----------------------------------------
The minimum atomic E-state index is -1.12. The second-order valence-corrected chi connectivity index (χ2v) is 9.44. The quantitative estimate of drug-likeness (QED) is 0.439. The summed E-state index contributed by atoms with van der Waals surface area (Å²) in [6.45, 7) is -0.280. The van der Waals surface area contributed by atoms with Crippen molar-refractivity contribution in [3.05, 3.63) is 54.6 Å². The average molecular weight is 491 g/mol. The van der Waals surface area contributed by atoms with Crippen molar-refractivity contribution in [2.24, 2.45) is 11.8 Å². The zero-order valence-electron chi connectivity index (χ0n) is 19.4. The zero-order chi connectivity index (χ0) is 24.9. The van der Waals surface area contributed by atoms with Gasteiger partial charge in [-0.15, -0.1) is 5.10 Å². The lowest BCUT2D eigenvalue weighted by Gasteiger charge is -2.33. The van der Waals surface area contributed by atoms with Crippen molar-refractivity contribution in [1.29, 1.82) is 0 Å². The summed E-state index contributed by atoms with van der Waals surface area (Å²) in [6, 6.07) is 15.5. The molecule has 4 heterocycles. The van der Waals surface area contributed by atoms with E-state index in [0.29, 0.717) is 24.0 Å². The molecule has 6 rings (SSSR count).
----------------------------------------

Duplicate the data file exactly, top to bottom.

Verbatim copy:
The minimum atomic E-state index is -1.12. The second-order valence-corrected chi connectivity index (χ2v) is 9.44. The quantitative estimate of drug-likeness (QED) is 0.439. The summed E-state index contributed by atoms with van der Waals surface area (Å²) in [6.45, 7) is -0.280. The van der Waals surface area contributed by atoms with Crippen molar-refractivity contribution in [3.05, 3.63) is 54.6 Å². The average molecular weight is 491 g/mol. The van der Waals surface area contributed by atoms with Crippen molar-refractivity contribution in [2.24, 2.45) is 11.8 Å². The zero-order valence-electron chi connectivity index (χ0n) is 19.4. The zero-order chi connectivity index (χ0) is 24.9. The van der Waals surface area contributed by atoms with Gasteiger partial charge in [-0.15, -0.1) is 5.10 Å². The lowest BCUT2D eigenvalue weighted by Gasteiger charge is -2.33. The van der Waals surface area contributed by atoms with Crippen molar-refractivity contribution in [1.29, 1.82) is 0 Å². The summed E-state index contributed by atoms with van der Waals surface area (Å²) in [6, 6.07) is 15.5. The molecule has 4 heterocycles. The van der Waals surface area contributed by atoms with E-state index in [0.29, 0.717) is 24.0 Å². The molecule has 6 rings (SSSR count).